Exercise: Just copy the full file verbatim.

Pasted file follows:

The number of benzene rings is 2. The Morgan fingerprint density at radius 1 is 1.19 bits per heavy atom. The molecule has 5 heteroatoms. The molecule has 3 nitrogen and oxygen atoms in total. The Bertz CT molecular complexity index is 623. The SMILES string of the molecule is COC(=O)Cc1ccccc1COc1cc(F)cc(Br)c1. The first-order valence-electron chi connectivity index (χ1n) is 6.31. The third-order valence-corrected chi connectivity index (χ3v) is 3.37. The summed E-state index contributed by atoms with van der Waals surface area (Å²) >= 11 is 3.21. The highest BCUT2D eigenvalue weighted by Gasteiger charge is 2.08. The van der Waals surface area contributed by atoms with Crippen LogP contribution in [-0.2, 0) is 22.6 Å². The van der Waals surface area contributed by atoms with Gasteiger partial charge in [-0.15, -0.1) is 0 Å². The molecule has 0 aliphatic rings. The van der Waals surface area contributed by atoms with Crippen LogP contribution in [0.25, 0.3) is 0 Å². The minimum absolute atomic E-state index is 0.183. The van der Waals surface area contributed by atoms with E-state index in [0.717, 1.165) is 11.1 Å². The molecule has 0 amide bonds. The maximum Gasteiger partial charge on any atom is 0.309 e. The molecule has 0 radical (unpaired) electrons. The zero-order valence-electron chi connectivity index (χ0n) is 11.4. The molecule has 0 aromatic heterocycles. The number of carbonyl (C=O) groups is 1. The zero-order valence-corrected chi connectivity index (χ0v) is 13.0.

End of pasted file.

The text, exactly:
The number of benzene rings is 2. The Morgan fingerprint density at radius 1 is 1.19 bits per heavy atom. The molecule has 5 heteroatoms. The molecule has 3 nitrogen and oxygen atoms in total. The Bertz CT molecular complexity index is 623. The SMILES string of the molecule is COC(=O)Cc1ccccc1COc1cc(F)cc(Br)c1. The first-order valence-electron chi connectivity index (χ1n) is 6.31. The third-order valence-corrected chi connectivity index (χ3v) is 3.37. The summed E-state index contributed by atoms with van der Waals surface area (Å²) >= 11 is 3.21. The highest BCUT2D eigenvalue weighted by Gasteiger charge is 2.08. The van der Waals surface area contributed by atoms with Crippen LogP contribution in [-0.2, 0) is 22.6 Å². The van der Waals surface area contributed by atoms with Gasteiger partial charge in [-0.15, -0.1) is 0 Å². The molecule has 0 aliphatic rings. The van der Waals surface area contributed by atoms with Crippen LogP contribution in [0.25, 0.3) is 0 Å². The minimum absolute atomic E-state index is 0.183. The van der Waals surface area contributed by atoms with E-state index in [0.717, 1.165) is 11.1 Å². The molecule has 0 amide bonds. The maximum Gasteiger partial charge on any atom is 0.309 e. The molecule has 0 radical (unpaired) electrons. The zero-order valence-electron chi connectivity index (χ0n) is 11.4. The molecule has 0 aromatic heterocycles. The number of carbonyl (C=O) groups is 1. The zero-order valence-corrected chi connectivity index (χ0v) is 13.0.